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A Victorian “scrap”, also known as lithography, is coloured printed papers and usually embossed die cuts that were used in Victorian times by both children and adults for various past times and collections. Scraps first appeared at the beginning of the 19th century in the form of engravings in black and white and tinted by hand. Colour printing came into play in 1837 and chromolithography and scrap manufacturers appeared mostly in Germany and Great Britain. These pre-cut scraps were relief stamped and embossed to give them a three-dimensional look and feel. They were sold in sheets connected with small strips to join them together.
This scrap depicts a rather well-turned-out pavement artist sitting next to railings and begging for money from passers-by. There are two small, well-dressed children placing money in his hat while another, older, girl looks on. On the pavement can be seen drawings typical of Victorian Screevers; a portrait of a famous Politician in an oval frame, a seascape (which often featured a shipwreck) and the head of a salmon on a plate, above it a piece of bread, which was often accompanied by the words “Easy to draw, hard to eat”
The scrap measures 100 x 180 mm and dates from around the 1880’s, the illustrator is unknown.
Collections of scraps were pasted into special scrap albums and Victorians mixed calling cards, greeting cards and any pictures they liked and wanted to keep that were special to them. A lot of people group their collections by themes or special occasions with verses and poems. Middle-class Victorians loved sentimentality and keepsakes.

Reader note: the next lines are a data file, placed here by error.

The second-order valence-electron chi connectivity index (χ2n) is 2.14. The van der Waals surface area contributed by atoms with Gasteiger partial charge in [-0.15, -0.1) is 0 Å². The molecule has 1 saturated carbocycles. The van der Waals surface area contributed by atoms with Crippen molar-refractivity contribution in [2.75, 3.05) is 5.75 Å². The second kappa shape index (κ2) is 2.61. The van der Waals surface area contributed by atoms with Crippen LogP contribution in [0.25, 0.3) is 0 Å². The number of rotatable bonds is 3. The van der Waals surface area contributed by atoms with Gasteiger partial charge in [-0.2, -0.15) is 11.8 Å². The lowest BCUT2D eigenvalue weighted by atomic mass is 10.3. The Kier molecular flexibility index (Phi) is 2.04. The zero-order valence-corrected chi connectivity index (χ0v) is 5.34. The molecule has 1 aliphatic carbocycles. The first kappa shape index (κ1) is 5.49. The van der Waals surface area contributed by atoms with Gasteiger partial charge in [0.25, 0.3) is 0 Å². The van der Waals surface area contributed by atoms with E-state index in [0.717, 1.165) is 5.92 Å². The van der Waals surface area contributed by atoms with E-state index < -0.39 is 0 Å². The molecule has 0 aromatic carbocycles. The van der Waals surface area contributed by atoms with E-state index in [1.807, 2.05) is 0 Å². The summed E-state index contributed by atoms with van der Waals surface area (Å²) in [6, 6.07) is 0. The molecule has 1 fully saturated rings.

Scraps were used for decoupage, collage, gift cards, valentines, dressing screens, decorating furniture, decorating small trinket boxes, fans, table tops, trunks etc. These are also used for Victorian ornaments, scrap booking, graphic arts, stickers, and whatever the heart desires.
In the sixteenth century the commonplace book was used to record “good sayings and notable observations”, for the owner it served as a personal repository of wisdom and information.
The development of scrap books and albums date from the 18th century, they contained a wide variety of printed material, as well as paintings, drawings and “…a medley of scraps, half verse and half prose and something’s not very like either, where wise folk and simple alike to combine, and you write your nonsense, that I may write mine.”
With its elaborately embossed binding the scrap album or scrap book was an object of admiration, giving endless and pleasant recreation for its owner. Early albums, compiled mainly by young ladies of some social standing, were neatly arranged with poetry and original writings, often florid and sentimental together with the other accomplishments expected of every intelligent and well informed young lady – drawing and painting. Suitable items were added with care and enthusiasm.
Related blog: LITHOGRAPHY (1829)
Researched by Philip Battle